As America's health care crisis continues, the American Medical Association, the nation's largest physicians' organization, reiterated yesterday its support for the individual mandate, the most controversial part of President Barack Obama's signature 2012 health care reform.
"The AMA has strong policy in support of covering the uninsured," Cecil B. Wilson, M.D., AMA president, said in a press release. "The AMA's policy supporting individual responsibility has bipartisan roots, helps Americans get the care they need when they need it and ends cost shifting from those who are uninsured to those who are insured. Important insurance market reforms, such as an end to coverage denials based on pre-existing conditions, are only possible by having broad participation in the health insurance market."
The individual mandate, which the AMA prefers to call "personal responsibility," requires nearly all Americans to have health insurance, or face a tax penalty. The association reviewed various alternatives but found nothing that would "be fully successful in covering the uninsured without individual responsibility for health insurance."
Republicans have charged that the mandate violates personal freedoms and is in violation of the Constitution's Commerce Clause, and several states have challenged the law in court. Still, most rulings have been in favor of the law.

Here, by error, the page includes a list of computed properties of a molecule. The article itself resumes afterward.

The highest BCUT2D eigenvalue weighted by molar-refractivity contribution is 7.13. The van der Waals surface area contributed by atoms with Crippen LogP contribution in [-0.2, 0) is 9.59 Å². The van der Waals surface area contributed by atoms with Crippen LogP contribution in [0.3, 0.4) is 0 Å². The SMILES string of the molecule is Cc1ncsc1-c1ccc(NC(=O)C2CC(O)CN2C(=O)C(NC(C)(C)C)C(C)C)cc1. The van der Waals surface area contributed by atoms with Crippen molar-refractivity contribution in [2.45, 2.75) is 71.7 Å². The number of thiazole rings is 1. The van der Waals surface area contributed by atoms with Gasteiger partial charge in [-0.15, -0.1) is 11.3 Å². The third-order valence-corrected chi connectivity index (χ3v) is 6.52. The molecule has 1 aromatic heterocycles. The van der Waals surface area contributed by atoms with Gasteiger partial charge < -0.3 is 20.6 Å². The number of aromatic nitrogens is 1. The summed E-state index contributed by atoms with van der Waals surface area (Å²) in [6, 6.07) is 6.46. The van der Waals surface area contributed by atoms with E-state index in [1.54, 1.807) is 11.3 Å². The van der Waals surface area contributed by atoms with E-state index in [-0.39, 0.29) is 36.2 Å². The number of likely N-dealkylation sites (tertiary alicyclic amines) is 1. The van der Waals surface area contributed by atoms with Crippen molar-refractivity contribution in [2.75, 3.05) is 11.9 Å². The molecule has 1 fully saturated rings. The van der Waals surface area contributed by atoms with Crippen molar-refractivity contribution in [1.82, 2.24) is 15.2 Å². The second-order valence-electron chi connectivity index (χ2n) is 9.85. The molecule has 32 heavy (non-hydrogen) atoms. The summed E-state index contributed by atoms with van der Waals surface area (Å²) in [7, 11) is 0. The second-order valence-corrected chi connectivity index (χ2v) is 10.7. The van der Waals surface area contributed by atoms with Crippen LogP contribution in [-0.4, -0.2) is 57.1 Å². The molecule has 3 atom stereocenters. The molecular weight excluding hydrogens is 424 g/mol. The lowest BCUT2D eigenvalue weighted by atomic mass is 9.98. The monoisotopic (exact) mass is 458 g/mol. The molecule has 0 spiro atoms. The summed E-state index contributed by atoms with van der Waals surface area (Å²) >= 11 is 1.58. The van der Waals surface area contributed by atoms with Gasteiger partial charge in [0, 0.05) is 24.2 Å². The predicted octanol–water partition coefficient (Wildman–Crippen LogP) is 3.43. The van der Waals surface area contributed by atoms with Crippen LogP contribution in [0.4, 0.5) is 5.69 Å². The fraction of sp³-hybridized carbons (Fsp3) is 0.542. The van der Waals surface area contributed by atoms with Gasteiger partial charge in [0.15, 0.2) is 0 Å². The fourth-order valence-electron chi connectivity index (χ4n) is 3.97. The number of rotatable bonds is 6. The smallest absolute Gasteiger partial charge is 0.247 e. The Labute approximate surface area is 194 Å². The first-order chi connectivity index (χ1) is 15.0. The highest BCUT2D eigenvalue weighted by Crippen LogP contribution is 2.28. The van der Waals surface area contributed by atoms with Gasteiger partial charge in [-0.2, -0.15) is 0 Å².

Supporters argue that without the mandate, people who are generally healthy - young people, for example - will not purchase insurance. But if they get ill, they will end up using public money for health care, which on average would cover about two-thirds of their care. Consequently, they say, without the mandated insurance for all, the insurance system would be unaffordable.
The new health care reform would offer assistance to those who are unable to afford purchasing health care.
The Obama administration argues that were states to succeed in their quest to have the reform law declared unconstitutional, millions of Americans would once again have no hope for attaining affordable health care.
Even now (as the law does not take affect until 2014) many are now taking desperate measures to receive care.
On June 9, according to reports, 59-year-old Richard James Verone allegedly robbed RBC Bank in North Carolina at gunpoint - for a dollar.
According to a teller and his own account, Verone entered the bank, slipped the teller a note demanding one dollar and saying he had a gun, took the cash and then proceeded to sit on a sofa at the front of the bank, waiting for the police.
Verone, who is without insurance and needs care, said that he robbed the bank so that he could receive free health care in prison. He only demanded a dollar, he said, so that people would know he was looking for jail, and not to actually take money that was not his.